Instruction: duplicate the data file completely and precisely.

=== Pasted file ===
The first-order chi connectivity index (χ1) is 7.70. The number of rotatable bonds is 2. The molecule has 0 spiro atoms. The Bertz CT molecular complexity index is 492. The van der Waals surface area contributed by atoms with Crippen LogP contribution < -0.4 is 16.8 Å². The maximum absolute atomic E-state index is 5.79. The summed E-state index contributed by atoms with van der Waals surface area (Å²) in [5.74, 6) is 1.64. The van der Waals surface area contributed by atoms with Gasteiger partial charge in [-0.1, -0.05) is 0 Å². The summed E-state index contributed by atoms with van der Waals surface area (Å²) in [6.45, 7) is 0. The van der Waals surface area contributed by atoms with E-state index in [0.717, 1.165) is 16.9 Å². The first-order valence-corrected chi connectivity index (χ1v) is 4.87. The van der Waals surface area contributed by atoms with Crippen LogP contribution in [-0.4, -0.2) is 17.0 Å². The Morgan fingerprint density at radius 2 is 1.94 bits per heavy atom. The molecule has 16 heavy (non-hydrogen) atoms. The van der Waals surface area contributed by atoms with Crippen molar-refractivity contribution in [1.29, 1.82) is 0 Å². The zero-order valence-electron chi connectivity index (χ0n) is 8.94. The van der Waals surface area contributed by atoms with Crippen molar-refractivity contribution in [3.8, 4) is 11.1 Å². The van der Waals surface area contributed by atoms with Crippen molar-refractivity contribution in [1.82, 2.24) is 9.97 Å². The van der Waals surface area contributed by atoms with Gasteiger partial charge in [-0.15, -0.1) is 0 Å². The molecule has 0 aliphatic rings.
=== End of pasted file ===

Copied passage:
The first-order chi connectivity index (χ1) is 7.70. The number of rotatable bonds is 2. The molecule has 0 spiro atoms. The Bertz CT molecular complexity index is 492. The van der Waals surface area contributed by atoms with Crippen LogP contribution < -0.4 is 16.8 Å². The maximum absolute atomic E-state index is 5.79. The summed E-state index contributed by atoms with van der Waals surface area (Å²) in [5.74, 6) is 1.64. The van der Waals surface area contributed by atoms with Gasteiger partial charge in [-0.1, -0.05) is 0 Å². The summed E-state index contributed by atoms with van der Waals surface area (Å²) in [6.45, 7) is 0. The van der Waals surface area contributed by atoms with E-state index in [0.717, 1.165) is 16.9 Å². The first-order valence-corrected chi connectivity index (χ1v) is 4.87. The van der Waals surface area contributed by atoms with Crippen LogP contribution in [-0.4, -0.2) is 17.0 Å². The Morgan fingerprint density at radius 2 is 1.94 bits per heavy atom. The molecule has 16 heavy (non-hydrogen) atoms. The van der Waals surface area contributed by atoms with Crippen molar-refractivity contribution in [1.29, 1.82) is 0 Å². The zero-order valence-electron chi connectivity index (χ0n) is 8.94. The van der Waals surface area contributed by atoms with Crippen molar-refractivity contribution in [3.8, 4) is 11.1 Å². The van der Waals surface area contributed by atoms with Crippen molar-refractivity contribution in [1.82, 2.24) is 9.97 Å². The van der Waals surface area contributed by atoms with Gasteiger partial charge in [-0.15, -0.1) is 0 Å². The molecule has 0 aliphatic rings.